From $100 Million to Broke to Betting It All on Cryptocurrencies
Serial entrepreneur, Rafe Furst, is no stranger to pressure. He played poker at the professional level and stared down other pros to win first place at a World Series of Poker event, netting $350,000 in prize money and a World Series of Poker Championship bracelet. He has co-founded several companies, and personally invested in dozens of others at the early stage. He has also backed a unicorn startup and gotten stuck with dead horse investments, too.
The key to any poker game, and the game of life, Furst believes, is to keep making smart decisions—even if you experience setbacks. Play enough hands where you have an edge and you’ll come out ahead.
He doesn’t merely preach it. Furst faced one of the highest-pressure situations almost any entrepreneur can. In 2011, the online poker company he helped found, Full Tilt Poker, folded after the CEO committed fraud. Furst lost most of his fortune trying to make things right. The episode put stress on his marriage, his friendships and his mental health. But he pushed forward and came out on the other side stronger, wiser and ready to change the world.
There’s no question that Furst bounced back in a big way.
He resumed investing in early-stage startups. And he has used his impressive quantitative thinking to raise millions for cancer research, as well as design the personal investment contract, an innovative way to impact the lives of young people by investing in their future early on.
Now, he’s taking what he believes to be the biggest and best calculated risk of his career. Furst believes he has cracked the greatest investment opportunity of a lifetime: cryptocurrencies.
“I think it’s the most important technology since the internet itself,” Furst says.
The winning formula.
Startup investing is potentially one of the most lucrative bets you can make. That’s if you invest in the right companies. Gary Vaynerchuk recently revealed that had he invested $25,000 into Uber in 2010, his investment would have been worth $300 million today. He passed on the opportunity and wishes he had a time machine.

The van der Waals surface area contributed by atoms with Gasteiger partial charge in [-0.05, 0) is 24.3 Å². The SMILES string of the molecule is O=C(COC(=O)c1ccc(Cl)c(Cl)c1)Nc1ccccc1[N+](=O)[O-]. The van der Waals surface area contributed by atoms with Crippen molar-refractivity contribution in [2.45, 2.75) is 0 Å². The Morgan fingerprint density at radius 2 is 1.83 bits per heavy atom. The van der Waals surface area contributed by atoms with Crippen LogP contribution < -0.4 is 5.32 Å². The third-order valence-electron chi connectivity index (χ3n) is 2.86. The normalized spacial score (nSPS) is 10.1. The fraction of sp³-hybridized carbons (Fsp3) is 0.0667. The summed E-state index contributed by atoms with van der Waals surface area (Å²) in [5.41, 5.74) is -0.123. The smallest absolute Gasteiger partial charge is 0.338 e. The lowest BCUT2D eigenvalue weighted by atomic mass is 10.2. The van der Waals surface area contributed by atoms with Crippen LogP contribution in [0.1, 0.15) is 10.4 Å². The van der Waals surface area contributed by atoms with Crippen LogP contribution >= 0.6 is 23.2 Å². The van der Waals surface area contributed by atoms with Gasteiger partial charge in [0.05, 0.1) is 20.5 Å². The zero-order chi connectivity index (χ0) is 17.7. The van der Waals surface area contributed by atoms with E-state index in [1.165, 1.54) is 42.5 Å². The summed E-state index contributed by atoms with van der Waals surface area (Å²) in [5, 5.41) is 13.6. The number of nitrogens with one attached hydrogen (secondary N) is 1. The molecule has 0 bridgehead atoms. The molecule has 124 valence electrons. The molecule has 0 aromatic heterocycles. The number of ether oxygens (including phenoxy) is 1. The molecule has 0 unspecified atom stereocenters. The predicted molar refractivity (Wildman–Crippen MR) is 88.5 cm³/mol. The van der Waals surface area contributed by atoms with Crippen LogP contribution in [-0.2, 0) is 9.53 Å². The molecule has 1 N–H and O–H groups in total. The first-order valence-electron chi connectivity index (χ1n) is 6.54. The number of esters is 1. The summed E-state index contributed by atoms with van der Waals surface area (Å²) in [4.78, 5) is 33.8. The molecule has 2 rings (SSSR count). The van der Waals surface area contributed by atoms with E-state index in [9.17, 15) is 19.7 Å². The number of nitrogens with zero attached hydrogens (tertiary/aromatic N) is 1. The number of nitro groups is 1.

Furst is a student of investment cycles and he believes that nearly everyone is doing it wrong.
Investors work hard to source the right deals and work with the right people. The result is: they invest in a handful of deals per year. But that isn’t enough. “Investors try to pick winners, but that’s impossible,” says Furst.
Furst should know. He did research in cognitive science and artificial intelligence at Stanford University, founded several startups, invested in dozens more, and cofounded Crowdfunder, a leading online equity crowdfunding platform. That platform connects thousands of entrepreneurs, including famous musician Neil Young and NBA star Yao Ming, to millions in crowdfunded capital. Crowdfunder currently has more than 130,000 members who fund millions of dollars worth of deals each month.
Through millions of poker hands, startup investing and his work with Crowdfunder, Furst developed second-to-none quantitative chops. Those chops helped him uncover a powerful investment insight.
“Most VC funds do a dozen deals per year and most of them lose money because they’re not diversified enough,” says Furst. Modeling data from Right Side Capital, a quantitative VC firm he helped form and invested in, suggests you need over 300 companies in your portfolio if you want to achieve the market average with 85 percent certainty.
Now, Furst is applying that logic to another opportunity, which he believes is bigger than investing in winning startups in the seed stage: cryptocurrencies.
From Full Tilt to the other side of the coin.
Cryptocurrencies are decentralized digital assets, traded using technology called blockchain ledgers. Bitcoin is one such currency, but there are over 800 in existence. Cryptocurrencies provide a much-needed update to how money and other assets are valued, transferred, and used by both people and governments. And Furst believes this need will cause the market capitalization for cryptocurrencies to skyrocket.
So far, he’s right. In the last two years, the overall cryptocurrencies market capitalization has grown almost 30x, minting millionaires many times over. Now, Furst wants to get everyone in on the game.
Furst’s love of poker led him to the group that started Full Tilt Poker, one of the biggest online poker forums in history. Despite massive financial success, Full Tilt didn’t end well.